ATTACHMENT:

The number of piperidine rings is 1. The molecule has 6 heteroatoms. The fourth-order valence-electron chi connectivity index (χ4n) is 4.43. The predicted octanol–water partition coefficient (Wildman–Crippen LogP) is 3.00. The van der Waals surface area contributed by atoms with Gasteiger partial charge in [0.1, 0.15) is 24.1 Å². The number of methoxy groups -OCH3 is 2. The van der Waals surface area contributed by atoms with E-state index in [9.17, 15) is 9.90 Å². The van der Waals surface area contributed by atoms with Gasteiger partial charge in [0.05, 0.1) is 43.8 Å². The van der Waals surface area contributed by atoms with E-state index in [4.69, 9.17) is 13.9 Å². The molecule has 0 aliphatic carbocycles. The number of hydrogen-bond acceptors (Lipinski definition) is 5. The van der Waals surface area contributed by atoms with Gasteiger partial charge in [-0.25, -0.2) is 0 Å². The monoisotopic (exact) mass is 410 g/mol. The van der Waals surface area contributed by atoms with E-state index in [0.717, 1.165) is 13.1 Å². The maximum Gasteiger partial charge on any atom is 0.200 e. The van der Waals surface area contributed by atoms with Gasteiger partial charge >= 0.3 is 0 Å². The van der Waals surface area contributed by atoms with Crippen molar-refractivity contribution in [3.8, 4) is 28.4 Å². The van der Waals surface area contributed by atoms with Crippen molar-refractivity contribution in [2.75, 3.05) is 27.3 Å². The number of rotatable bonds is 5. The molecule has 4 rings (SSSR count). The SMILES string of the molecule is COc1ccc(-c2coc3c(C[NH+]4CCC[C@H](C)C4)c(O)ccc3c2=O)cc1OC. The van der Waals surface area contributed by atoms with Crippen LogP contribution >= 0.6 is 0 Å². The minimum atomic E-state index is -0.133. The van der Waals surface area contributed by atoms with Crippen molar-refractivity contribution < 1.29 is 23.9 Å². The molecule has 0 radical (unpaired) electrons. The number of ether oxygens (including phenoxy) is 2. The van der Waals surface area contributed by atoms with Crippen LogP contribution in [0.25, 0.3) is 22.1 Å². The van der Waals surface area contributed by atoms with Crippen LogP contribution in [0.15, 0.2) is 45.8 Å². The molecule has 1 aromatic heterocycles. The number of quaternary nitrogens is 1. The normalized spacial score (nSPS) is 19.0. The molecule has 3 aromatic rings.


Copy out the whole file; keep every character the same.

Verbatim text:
The number of piperidine rings is 1. The molecule has 6 heteroatoms. The fourth-order valence-electron chi connectivity index (χ4n) is 4.43. The predicted octanol–water partition coefficient (Wildman–Crippen LogP) is 3.00. The van der Waals surface area contributed by atoms with Gasteiger partial charge in [0.1, 0.15) is 24.1 Å². The number of methoxy groups -OCH3 is 2. The van der Waals surface area contributed by atoms with E-state index in [9.17, 15) is 9.90 Å². The van der Waals surface area contributed by atoms with Gasteiger partial charge in [0.05, 0.1) is 43.8 Å². The van der Waals surface area contributed by atoms with E-state index in [4.69, 9.17) is 13.9 Å². The molecule has 0 aliphatic carbocycles. The number of hydrogen-bond acceptors (Lipinski definition) is 5. The van der Waals surface area contributed by atoms with Gasteiger partial charge in [-0.25, -0.2) is 0 Å². The monoisotopic (exact) mass is 410 g/mol. The van der Waals surface area contributed by atoms with E-state index in [0.717, 1.165) is 13.1 Å². The maximum Gasteiger partial charge on any atom is 0.200 e. The van der Waals surface area contributed by atoms with Gasteiger partial charge >= 0.3 is 0 Å². The van der Waals surface area contributed by atoms with Crippen molar-refractivity contribution in [3.8, 4) is 28.4 Å². The van der Waals surface area contributed by atoms with Crippen molar-refractivity contribution in [2.75, 3.05) is 27.3 Å². The number of rotatable bonds is 5. The molecule has 4 rings (SSSR count). The SMILES string of the molecule is COc1ccc(-c2coc3c(C[NH+]4CCC[C@H](C)C4)c(O)ccc3c2=O)cc1OC. The van der Waals surface area contributed by atoms with Crippen LogP contribution >= 0.6 is 0 Å². The minimum atomic E-state index is -0.133. The van der Waals surface area contributed by atoms with Crippen molar-refractivity contribution < 1.29 is 23.9 Å². The molecule has 0 radical (unpaired) electrons. The number of ether oxygens (including phenoxy) is 2. The van der Waals surface area contributed by atoms with Crippen LogP contribution in [0.25, 0.3) is 22.1 Å². The van der Waals surface area contributed by atoms with Crippen LogP contribution in [0.15, 0.2) is 45.8 Å². The molecule has 1 aromatic heterocycles. The number of quaternary nitrogens is 1. The normalized spacial score (nSPS) is 19.0. The molecule has 3 aromatic rings.